August Editor's Letter

Article
Editor's Letter
05 August 2016

Every time I make an omelet for my wife I get anxious. I want its outside to be smooth and its inside to run just a touch. I know I shouldn't worry about this. Not only are there more important things to worry about (my son's 6-month checkup, the day's five unreachable deadlines; the election; the earth itself), but I've made multiple omelets a week for years! First for myself and now for Casey, too. But each time I fire up a pan and whisk the eggs, my inner anxious cook sighs I hope this one won't fall apart. I never think, so what if it does? The stakes always feel insanely high.

And baking! Measuring is the first problem: there are so many figures to screw up. Making a pound cake one night in the wake of a breakup many years ago, I realized you can get the numbers exactly right and, still, the whole enterprise may fail if the pan is the wrong dimension and not precisely greased. Poking at a cake with the texture of a hockey puck, I felt overwhelmed by all the rules and made a note to discuss this chronic cooking anxiety with my therapist.

I don't remember if we discussed it or not, but if we did, it didn't help: as often as I cook, and as much as I enjoy it, I always get a little anxious (and sometimes, more than a little). During a conversation for this episode I heard something that has made me reconsider my anxiety. Phil Rosenthal, creator of the legendary sitcom Everybody Loves Raymond and now host of the food and travel show, I’ll Have What Phil’s Having, was attributing his success to--of all things--his anxiety. He suggested it made him funnier, more creative and potentially happier. Internalize it as a form of caring, he said.

Indeed, I care about these omelets a lot. They communicate something about me to my wife and what I want them to communicate is... perfection. At the least, I want my eggs to dazzle.

Working through the rest of the show, I discovered anxiety has a B-side. All of our guests, in exposing their issues, were also expressing how much, and how intimately, they cared about their endeavors. Kat Kinsman, a food editor and author of the upcoming memoir, Hi, Anxiety, spoke full-heartedly about her passion for helping restaurant professionals cope with mental health issues that have long been taboo in that industry. Jessica Koslow, the chef and owner of Sqirl in Los Angeles, made me think about how much a person can and should take on. By Jessica’s standards, it’s a lot.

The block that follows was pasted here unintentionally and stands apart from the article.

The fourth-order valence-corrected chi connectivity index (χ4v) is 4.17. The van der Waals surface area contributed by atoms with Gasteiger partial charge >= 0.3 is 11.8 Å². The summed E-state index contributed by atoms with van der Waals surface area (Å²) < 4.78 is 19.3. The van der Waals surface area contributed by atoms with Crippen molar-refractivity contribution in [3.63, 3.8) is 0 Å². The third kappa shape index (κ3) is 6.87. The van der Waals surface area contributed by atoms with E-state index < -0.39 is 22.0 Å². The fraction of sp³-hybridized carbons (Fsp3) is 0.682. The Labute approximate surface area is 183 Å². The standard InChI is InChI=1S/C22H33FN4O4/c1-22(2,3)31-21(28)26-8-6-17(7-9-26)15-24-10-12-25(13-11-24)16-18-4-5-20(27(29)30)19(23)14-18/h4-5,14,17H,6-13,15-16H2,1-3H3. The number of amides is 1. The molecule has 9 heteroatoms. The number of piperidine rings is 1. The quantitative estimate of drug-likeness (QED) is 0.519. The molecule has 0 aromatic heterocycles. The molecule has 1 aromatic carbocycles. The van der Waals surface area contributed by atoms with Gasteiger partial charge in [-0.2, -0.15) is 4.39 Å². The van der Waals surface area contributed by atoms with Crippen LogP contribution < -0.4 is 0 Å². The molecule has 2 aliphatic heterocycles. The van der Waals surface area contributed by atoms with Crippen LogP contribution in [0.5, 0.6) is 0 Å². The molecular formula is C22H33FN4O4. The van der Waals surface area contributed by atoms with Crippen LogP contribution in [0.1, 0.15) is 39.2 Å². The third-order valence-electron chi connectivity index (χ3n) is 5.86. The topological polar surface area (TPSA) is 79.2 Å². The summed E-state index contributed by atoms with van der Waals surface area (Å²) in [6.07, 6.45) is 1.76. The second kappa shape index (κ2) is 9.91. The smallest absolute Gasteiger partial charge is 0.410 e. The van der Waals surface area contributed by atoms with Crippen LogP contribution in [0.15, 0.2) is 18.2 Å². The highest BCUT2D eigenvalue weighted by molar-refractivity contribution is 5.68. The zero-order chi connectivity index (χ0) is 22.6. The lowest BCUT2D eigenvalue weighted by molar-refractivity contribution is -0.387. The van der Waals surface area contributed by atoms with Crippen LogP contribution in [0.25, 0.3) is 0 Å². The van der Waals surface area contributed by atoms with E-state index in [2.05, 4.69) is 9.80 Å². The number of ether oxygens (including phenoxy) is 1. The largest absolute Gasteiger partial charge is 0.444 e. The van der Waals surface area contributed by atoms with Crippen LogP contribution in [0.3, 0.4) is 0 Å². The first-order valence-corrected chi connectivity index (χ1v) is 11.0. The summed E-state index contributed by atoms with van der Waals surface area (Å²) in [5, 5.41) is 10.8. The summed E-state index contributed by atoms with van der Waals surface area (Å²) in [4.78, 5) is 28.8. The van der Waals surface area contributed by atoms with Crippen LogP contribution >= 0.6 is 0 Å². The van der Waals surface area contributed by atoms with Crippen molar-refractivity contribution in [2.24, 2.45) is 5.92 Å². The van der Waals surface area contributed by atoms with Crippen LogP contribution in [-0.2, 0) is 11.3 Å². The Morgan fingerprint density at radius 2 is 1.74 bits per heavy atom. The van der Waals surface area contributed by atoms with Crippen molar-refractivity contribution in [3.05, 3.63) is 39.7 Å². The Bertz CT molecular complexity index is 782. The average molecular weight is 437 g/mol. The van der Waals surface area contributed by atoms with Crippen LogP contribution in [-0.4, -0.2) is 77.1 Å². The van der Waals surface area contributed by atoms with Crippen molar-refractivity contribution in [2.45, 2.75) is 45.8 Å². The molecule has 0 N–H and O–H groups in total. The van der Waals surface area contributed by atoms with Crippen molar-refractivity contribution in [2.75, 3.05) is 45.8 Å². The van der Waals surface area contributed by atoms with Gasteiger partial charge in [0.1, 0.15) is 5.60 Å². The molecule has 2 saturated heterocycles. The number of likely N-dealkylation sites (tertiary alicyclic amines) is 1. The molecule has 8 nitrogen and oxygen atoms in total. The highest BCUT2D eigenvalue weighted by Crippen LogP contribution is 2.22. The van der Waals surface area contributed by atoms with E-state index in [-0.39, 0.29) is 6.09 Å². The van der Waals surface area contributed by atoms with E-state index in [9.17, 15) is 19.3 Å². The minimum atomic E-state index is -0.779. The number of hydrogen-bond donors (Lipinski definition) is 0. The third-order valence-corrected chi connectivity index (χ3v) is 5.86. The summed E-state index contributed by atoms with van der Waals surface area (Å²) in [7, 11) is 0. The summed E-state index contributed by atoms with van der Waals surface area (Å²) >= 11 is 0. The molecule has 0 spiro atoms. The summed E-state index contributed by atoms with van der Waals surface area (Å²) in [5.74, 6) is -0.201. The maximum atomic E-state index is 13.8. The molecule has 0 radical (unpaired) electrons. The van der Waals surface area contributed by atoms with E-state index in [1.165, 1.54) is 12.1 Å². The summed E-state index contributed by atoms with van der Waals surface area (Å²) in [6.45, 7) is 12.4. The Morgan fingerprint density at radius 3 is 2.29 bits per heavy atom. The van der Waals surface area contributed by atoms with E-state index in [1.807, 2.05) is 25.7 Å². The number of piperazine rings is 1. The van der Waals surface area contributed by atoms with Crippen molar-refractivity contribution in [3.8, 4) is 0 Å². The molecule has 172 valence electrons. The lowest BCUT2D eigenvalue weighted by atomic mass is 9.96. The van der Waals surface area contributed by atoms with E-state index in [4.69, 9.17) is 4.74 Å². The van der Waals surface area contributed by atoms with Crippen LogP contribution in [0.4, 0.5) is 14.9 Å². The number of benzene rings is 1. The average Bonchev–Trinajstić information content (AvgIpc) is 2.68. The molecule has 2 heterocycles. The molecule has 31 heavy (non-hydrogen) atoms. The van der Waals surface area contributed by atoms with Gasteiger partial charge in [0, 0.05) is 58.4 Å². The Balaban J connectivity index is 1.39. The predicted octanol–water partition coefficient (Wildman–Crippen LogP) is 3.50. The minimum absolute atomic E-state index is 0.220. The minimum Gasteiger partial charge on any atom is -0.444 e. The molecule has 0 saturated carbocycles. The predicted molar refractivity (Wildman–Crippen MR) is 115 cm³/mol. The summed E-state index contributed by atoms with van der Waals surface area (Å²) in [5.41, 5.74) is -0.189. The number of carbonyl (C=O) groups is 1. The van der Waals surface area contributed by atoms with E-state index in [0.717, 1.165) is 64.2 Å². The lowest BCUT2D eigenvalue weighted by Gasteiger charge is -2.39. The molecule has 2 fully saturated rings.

Our first ever photo essay, a collaboration between photographer Michael Halsband and Scott Chaskey, poet, Long Island farmer and early champion of the community supported agriculture movement, toes the line between anxiety and caring, too. You'll see it in Michael's compelling pictures--like the one above. So much must go right in order for crops to flourish. That means so much could also go wrong. Halsband frames Chaskey's work, balancing the abilities of man, with the power of nature, as a daily act of bravery.

But it was Jay McInerney who might have cured me of my omelet anxiety for good.

On this episode, in addition to filling us in on what's happening in the champagne world, Jay reads from his latest novel, just published this month, Bright, Precious Days. The way he talks about writing reminded me that taking pleasure in the craft itself often helps things turn out well. His book certainly did.

So, next time the butter is melting and the eggs are setting I'll enjoy it, and then, I’ll work the pan--very carefully.

That hardly sounds anxious at all.

Maybe another shot at that pound cake is next.

Howie Kahn
Editor-in-chief

Photo by Michael Halsband.

Episode 5: Anxiety
Audio
Podcast 
Episode 5: Anxiety

We’re keeping it real this month on Prince Street with a show about anxiety. We understand—it’s summer, time for ice cream and the beach. But we also know that nerves are not seasonal, especially when it comes to... food.

Podcast
05 August 2016
Eden Eats NYC, with Erik Ramirez at Llama Inn
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Eden Eats NYC 
Eden Eats NYC, with Erik Ramirez at Llama Inn

On this episode of Eden Eats NYC, the cuisine is Peruvian and the chef is Erik Ramirez of one of Williamsburg's breakout restaurants, Llama Inn.

Video
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